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Evidence-based therapeutic success with CUREO

The independent study entitled “Neurorehabilitation of the upper extremity – immersive virtual reality vs. electromechanically assisted training. A comparative study“ by Lülsdorff et al. (2023), looked at the effectiveness of virtual reality therapy (VR therapy) using CUREO®. VR therapy was compared to electromechanically assisted arm training in the treatment of severe arm paresis in stroke patients and the very promising results were published in the journal Frontiers in Neurology in December 2023:


  • Significantly more patients in the group treated with CUREO® showed clinically relevant improvements in arm functionality (measured by ARAT scores).

  • In addition, the extent of improvement in the group treated with CUREO® was significantly greater than in the comparison group.

  • The successful implementation of the study in a group setting is also relevant to society, as it shows a way in which clinics and practices can counteract the ever-increasing shortage of staff.


Thomas Saur (Chief Visionary Officer): "Not many empirical studies on the effectiveness of VR-based training have been conducted to date, so this result is particularly important. We at CUREosity have long been convinced that virtual reality therapy with CUREO® should be a fundamental part of the patient care landscape. We are therefore all the more pleased about any further scientific proof of efficacy such as this one for stroke therapy."



Paresis of the contralateral upper extremities is one of the most common and most debilitating consequences of a stroke. Three out of four survivors of a first stroke suffer from arm paresis. To date, the outlook for patients with severe paresis is particularly bleak: up to 62% of these patients do not regain functionality in their arm (Kwakkel et al., 2003). Scientific studies show that the more intensive and frequent physiotherapy is carried out after a stroke, the greater the patient's chances of recovery. On the other hand, the number of physiotherapists is decreasing, which leads to a gap in the provision of cost-effective and highly intensive neurorehabilitation. The development of new technologies that support conventional therapy methods and relieve the burden on therapists is therefore urgently needed.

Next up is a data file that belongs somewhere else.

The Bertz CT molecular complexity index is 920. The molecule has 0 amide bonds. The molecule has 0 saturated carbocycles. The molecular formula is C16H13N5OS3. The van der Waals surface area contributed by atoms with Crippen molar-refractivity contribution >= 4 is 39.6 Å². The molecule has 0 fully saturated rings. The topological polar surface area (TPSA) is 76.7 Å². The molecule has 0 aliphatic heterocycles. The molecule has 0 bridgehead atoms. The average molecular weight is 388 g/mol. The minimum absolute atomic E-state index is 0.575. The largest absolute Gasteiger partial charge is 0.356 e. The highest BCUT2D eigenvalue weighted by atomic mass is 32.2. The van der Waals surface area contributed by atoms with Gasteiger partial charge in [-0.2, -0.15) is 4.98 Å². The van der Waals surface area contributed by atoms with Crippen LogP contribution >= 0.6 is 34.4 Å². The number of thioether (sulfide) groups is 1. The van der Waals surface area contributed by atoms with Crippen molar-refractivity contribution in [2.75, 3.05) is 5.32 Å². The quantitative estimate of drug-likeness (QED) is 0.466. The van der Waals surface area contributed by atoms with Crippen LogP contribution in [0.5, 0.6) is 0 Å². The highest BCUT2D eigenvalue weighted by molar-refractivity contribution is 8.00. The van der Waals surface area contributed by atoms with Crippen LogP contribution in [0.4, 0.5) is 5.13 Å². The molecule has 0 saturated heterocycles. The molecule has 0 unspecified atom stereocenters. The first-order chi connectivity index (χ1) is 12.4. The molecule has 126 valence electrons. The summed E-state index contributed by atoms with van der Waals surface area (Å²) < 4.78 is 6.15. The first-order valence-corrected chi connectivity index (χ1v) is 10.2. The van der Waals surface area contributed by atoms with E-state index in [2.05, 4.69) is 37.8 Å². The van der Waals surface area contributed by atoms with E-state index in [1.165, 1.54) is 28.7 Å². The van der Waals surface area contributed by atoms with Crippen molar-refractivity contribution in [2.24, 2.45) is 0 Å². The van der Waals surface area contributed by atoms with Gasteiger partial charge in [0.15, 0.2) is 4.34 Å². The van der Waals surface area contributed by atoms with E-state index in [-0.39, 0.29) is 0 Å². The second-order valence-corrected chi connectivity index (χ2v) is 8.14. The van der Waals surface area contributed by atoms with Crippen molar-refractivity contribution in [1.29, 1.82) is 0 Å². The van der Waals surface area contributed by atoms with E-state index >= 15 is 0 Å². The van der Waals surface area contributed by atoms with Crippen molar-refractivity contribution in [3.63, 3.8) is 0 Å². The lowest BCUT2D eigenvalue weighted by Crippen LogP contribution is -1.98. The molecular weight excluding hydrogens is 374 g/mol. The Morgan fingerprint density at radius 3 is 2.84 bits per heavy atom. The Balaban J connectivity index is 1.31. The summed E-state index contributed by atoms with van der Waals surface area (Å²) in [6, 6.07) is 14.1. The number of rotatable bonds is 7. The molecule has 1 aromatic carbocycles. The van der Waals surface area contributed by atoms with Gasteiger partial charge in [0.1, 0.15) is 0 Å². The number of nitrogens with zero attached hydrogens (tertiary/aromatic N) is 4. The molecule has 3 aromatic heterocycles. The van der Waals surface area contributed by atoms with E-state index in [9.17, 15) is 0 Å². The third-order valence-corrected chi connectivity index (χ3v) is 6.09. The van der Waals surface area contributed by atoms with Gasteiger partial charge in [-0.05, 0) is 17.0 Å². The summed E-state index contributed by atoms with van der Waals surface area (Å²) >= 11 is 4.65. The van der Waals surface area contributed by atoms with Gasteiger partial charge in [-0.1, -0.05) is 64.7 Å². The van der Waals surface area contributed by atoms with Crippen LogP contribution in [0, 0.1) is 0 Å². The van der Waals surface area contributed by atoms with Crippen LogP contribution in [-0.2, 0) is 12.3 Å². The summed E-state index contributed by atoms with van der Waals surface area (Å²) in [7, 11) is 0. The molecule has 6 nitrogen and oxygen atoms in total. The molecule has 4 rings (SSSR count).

Under the direction of Kira Lülsdorff and with the participation of several scientific partner institutions at the St. Mauritius Therapy Clinic in Meerbusch, VR therapy was compared with electromechanically assisted therapy. 52 stroke patients with severe paralysis of the arm received a total of 10 therapy units over a period of three weeks. The exercises took place in a group setting: One group initially received 20 minutes of conventional therapy followed by VR and the comparison group underwent a combination of conventional therapy and an established, electromechanically assisted procedure. The success of the therapy was measured using the Action Research Arm Test (ARAT), which is the international standard for the assessment of arm functions.


The results of the study, which were published in December 2023 in the highly respected journal Fron-tiers of Neurology, clearly speak in favor of the effectiveness of virtual reality therapy: 84% of patients treated with CUREO® showed a clinically relevant improvement in upper limb function. With electromechanically assisted therapy, on the other hand, only 50% of patients did. This difference is independent of age, gender, time of stroke or ARAT score at the start of therapy.


Own illustration of main study results (1/2)



The second highly relevant result was the extent of the improvement in arm functionality: patients treated with CUREO® were able to improve their ARAT score by an average of 14 points (from 4 to 18). Although the comparison group also showed success in therapy, they only achieved an average improvement of 6.5 points. These two results not only confirm the research group's previous hypothesis that VR would not be inferior to the established, electromechanically assisted method, but instead illustrate the superiority of VR in this setting.


Own illustration of main study results (2/2)


Another factor that should not be neglected is the implementation of the study in the form of groups: If therapists are able to treat several patients at the same time in the future with consistent therapeutic success, this is a fundamental gain in resource efficiency for clinics and practices. This study shows that this is very well possible with the help of CUREO®.


In addition to the present study by Lülsdorff et al. (2023), there are several other findings on the use of virtual reality in therapy: positive effects on cognitive functions such as attention, spatial perception, and memory performance as well as on motor skills (in the form of muscle strength and tone) have already been observed. We will be happy to provide you with a summary of existing studies on VR therapy on request.


Functional arm therapy with CUREO® in a group setting


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